The oldest farmer's market is Farmers@Firehouse, which is in a parking lot on Penn between 22nd and 23rd. It'll be open 9am-1pm until the Saturday before Thanksgiving, so you're good there. Right next door is Bar Marco, which does farm-to-table food ($$$) and prohibition cocktails. They do a Saturday brunch so they'll be open. On other side of the lot is Penn Fish Company, great fish tacos & American sushi bar. Very fresh. Plus other shopping in the Strip (Penn Mac's cheese counter should be a must, also good salumi to take out at Parma Sausage). So that takes care of Saturday morning.
I suppose you could even buy a couple of Lucy's Banh Mi sandwiches or get something at S&D Polish Deli and eat them the next day for tailgating? Lucy is an institution, although she might be in Florida by Oct/Nov.
Remember that for beer, beer stores (distributors) in PA only sell by the case. You'll need to find a bottle shop to get a six-pack (bars will also sell sixes, but selections are usually poor). Wine selection is also poor except in PLCB Superstores (only a couple in Pgh).
Seafood: Dish on South Side for Sicilian seafood specialties. Will need reservations in advance. Pgh not a great seafood town. Other suggestion is Point Brugge (Point Breeze) which has fantastic moules/frites and good Belgian beer selection.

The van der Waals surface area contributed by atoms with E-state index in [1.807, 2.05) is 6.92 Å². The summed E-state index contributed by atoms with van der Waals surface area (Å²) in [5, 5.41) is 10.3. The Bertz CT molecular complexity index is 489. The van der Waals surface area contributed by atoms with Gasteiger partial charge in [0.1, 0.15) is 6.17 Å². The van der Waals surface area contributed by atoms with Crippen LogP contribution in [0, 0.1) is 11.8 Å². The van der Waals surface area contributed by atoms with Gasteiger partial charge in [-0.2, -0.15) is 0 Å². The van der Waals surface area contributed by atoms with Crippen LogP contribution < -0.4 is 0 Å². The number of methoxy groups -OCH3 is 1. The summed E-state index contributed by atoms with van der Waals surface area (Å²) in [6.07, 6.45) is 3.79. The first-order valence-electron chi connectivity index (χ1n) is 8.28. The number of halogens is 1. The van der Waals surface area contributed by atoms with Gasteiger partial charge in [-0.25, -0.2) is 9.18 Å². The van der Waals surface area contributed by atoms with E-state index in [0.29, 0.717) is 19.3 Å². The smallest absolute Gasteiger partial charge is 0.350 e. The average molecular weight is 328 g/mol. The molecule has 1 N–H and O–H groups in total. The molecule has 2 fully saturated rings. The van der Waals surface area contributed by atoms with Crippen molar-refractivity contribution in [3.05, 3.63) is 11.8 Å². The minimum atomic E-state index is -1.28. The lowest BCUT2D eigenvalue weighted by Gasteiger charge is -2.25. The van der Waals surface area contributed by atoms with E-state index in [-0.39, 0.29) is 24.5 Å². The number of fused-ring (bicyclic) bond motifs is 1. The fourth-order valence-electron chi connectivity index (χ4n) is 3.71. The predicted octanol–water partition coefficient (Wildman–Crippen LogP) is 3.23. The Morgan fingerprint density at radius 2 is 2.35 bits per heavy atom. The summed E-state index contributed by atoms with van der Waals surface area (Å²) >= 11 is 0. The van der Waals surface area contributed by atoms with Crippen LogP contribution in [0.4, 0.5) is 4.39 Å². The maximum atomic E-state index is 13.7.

Molecular/Tasting Menus: Notion in E. Liberty is the only place that really features molecular these days. Dave usually has a tasting menu, but call in advance. Cure in Lawrenceville will also do tastings. I don't think Salt does them anymore but could be wrong. Not sure about Root/Legume, but given your post, I think you'd find Notion interesting if you can accept that some things are more experimental than actually delicious (cylindrical sous vide chicken comes to mind).
Excellent food/not white linen: In addition to Notion/Cure, Salt of the Earth, Root 174, Spoon, Legume, Wild Rosemary are all excellent farm-to-table, KousKous (Moroccan), Umi (Japanese)... a few others but those should carry you through a weekend.
Excellent food/downscale: Casa Rasta (Beechview), Reyna's taco stand (corner 21st/Penn), Wingharts (Market Sq.), Station St. Hot Dogs (run by Pgh's best chef), Nicky's Thai Kitchen (North Side) are good choices, but there are tons of others.
REALLY DOWNSCALE: The Original Hot Dog Shoppe (The Dirty O). It's an experience that words cannot do justice. But a brick of greasy fries can be beautiful.
Neopolitan Pizza: Il Pizzaiolo in Mt Lebanon or Market Square would be the consensus choice. Some also favor Stone right outside Market Square. Both are very good, but I'm actually loving Cucina Bella in Bridgeville these days. They don't have a wood-fired oven, but you wouldn't know it. A less traditional pizza is Dinette is E Liberty. Sonja has been nominated for James Beard awards. Toppings include eggs, fingerlings and other local offerings in additional to some traditional toppings.
As far as foodie gifts... salumi from Parma Sausage, a bottle of white rye from Wigle, Motts Family Farm (at Firehouse market) usually has jams/pasta sauces by October. There's also a guy who sells PA maple syrup there. If you can freeze stuff, there's always pierogies.
Hope this takes care of some of your questions. Have a fun trip and let us know what you did.